Organisers of the Tokyo Marathon have announced it will no longer be a mass participation event due to the coronavirus outbreak.
Only elite runners and wheelchair athletes will compete in the event in Japan, which takes place on 1 March.
Around 38,000 runners were expected to take part in the marathon, which is one of the largest in the world.
"We cannot continue to launch the event within the scale we originally anticipated," said organisers.
The Tokyo Marathon is one of six marathons which make up the World Marathon Majors series, along with London, Berlin, Chicago, New York and Boston.
All registered runners will be able to defer their entry until 2021.
Former Yorkshire County Cricket Club chairman Steve Denison and Jemima Bird, a couple who have run 17 marathons between them, were due to complete the series in Tokyo.
"We are disappointed that the decision has been taken, but not surprised," Bird told BBC Sport.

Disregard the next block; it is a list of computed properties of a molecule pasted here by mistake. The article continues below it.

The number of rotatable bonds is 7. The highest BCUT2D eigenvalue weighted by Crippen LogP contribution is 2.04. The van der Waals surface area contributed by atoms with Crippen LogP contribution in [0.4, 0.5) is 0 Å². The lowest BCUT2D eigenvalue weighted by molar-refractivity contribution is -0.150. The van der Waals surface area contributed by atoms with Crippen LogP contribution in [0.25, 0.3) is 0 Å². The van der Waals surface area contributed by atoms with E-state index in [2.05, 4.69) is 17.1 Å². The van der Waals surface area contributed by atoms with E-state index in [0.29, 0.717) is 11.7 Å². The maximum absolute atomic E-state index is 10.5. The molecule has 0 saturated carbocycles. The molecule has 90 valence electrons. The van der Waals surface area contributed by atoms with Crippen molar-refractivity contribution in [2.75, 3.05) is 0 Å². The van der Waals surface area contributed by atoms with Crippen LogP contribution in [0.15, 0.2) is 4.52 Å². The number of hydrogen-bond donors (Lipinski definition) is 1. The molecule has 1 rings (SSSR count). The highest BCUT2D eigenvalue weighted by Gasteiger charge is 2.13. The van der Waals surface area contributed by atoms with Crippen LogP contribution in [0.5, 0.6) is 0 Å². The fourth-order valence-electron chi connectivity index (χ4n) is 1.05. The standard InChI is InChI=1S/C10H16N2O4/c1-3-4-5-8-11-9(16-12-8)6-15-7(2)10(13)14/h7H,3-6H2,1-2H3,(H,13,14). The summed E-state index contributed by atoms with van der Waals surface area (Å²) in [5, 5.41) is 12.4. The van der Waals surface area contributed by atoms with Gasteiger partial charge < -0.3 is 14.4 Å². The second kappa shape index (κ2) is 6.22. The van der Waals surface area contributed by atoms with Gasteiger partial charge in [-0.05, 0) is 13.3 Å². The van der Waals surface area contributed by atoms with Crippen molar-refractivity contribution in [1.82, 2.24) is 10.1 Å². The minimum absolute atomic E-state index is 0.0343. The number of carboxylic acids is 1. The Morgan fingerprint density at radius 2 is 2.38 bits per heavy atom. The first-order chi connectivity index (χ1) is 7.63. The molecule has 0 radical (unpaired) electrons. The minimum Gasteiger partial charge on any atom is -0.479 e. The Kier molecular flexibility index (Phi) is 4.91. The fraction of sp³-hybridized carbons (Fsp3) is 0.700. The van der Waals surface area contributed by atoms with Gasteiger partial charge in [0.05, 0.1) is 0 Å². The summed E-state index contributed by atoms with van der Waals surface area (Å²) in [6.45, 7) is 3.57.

"It's not the correct decision. There is a lot of talk about the virus and you can understand why the organisers felt they had to go down this route. Is it a sensible decision, or a hysteria decision?"
They told BBC Sport they had received no official communication from marathon organisers and found out through social media, but still intend on flying to Japan.
"We had no qualms about going to Tokyo. We are fit and well and we would take sensible precautions out there," said Denison, who resigned as Yorkshire chairman in 2018.
"We would have liked to have had the choice ourselves, that's what it boils down to.
"Tokyo is just about the hardest marathon to get into, and it's a long way away. The flights we booked months ago, and hotels, they're all non-refundable, so we'll be going anyway.
"We will definitely be going, and we're going to run the marathon anyway. We can find out what the course is, we just won't be recording an official time."
Bird added: "If it's on Strava, it counts."
More than 70,500 people across China have been infected by coronavirus, with 1,770 people having died.
More than 400 cases have been confirmed in Japan.
Last week, Tokyo Olympics chief Toshiro Muto said cancelling or postponing the Games - due to take place from 24 July-9 August - because of the coronavirus outbreak "has not been considered".